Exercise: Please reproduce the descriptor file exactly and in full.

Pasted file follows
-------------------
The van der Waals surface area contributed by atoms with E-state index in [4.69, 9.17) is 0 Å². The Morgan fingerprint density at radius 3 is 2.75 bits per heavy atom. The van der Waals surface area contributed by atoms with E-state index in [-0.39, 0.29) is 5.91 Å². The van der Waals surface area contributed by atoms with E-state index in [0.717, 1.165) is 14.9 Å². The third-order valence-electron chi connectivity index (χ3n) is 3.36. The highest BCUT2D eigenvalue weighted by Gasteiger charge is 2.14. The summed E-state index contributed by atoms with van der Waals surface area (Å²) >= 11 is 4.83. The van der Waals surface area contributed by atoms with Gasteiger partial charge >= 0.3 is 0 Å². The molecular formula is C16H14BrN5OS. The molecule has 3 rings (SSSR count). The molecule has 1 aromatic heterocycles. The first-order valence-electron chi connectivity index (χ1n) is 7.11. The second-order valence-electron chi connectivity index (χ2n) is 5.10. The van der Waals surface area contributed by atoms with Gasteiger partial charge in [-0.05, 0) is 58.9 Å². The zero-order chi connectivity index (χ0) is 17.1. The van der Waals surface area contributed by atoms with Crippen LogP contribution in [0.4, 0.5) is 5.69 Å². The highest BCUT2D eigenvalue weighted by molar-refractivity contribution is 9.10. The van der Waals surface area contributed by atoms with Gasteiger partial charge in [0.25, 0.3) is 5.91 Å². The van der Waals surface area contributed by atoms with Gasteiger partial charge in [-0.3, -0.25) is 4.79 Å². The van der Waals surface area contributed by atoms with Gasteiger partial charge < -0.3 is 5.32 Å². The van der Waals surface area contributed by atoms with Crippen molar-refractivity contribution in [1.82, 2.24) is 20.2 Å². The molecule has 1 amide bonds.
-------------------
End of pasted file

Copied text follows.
The van der Waals surface area contributed by atoms with E-state index in [4.69, 9.17) is 0 Å². The Morgan fingerprint density at radius 3 is 2.75 bits per heavy atom. The van der Waals surface area contributed by atoms with E-state index in [-0.39, 0.29) is 5.91 Å². The van der Waals surface area contributed by atoms with E-state index in [0.717, 1.165) is 14.9 Å². The third-order valence-electron chi connectivity index (χ3n) is 3.36. The highest BCUT2D eigenvalue weighted by Gasteiger charge is 2.14. The summed E-state index contributed by atoms with van der Waals surface area (Å²) >= 11 is 4.83. The van der Waals surface area contributed by atoms with Gasteiger partial charge >= 0.3 is 0 Å². The molecular formula is C16H14BrN5OS. The molecule has 3 rings (SSSR count). The molecule has 1 aromatic heterocycles. The first-order valence-electron chi connectivity index (χ1n) is 7.11. The second-order valence-electron chi connectivity index (χ2n) is 5.10. The van der Waals surface area contributed by atoms with Gasteiger partial charge in [-0.05, 0) is 58.9 Å². The zero-order chi connectivity index (χ0) is 17.1. The van der Waals surface area contributed by atoms with Crippen LogP contribution in [0.4, 0.5) is 5.69 Å². The highest BCUT2D eigenvalue weighted by molar-refractivity contribution is 9.10. The van der Waals surface area contributed by atoms with Gasteiger partial charge in [0.25, 0.3) is 5.91 Å². The van der Waals surface area contributed by atoms with Gasteiger partial charge in [-0.3, -0.25) is 4.79 Å². The van der Waals surface area contributed by atoms with Gasteiger partial charge < -0.3 is 5.32 Å². The van der Waals surface area contributed by atoms with Crippen molar-refractivity contribution in [1.82, 2.24) is 20.2 Å². The molecule has 1 amide bonds.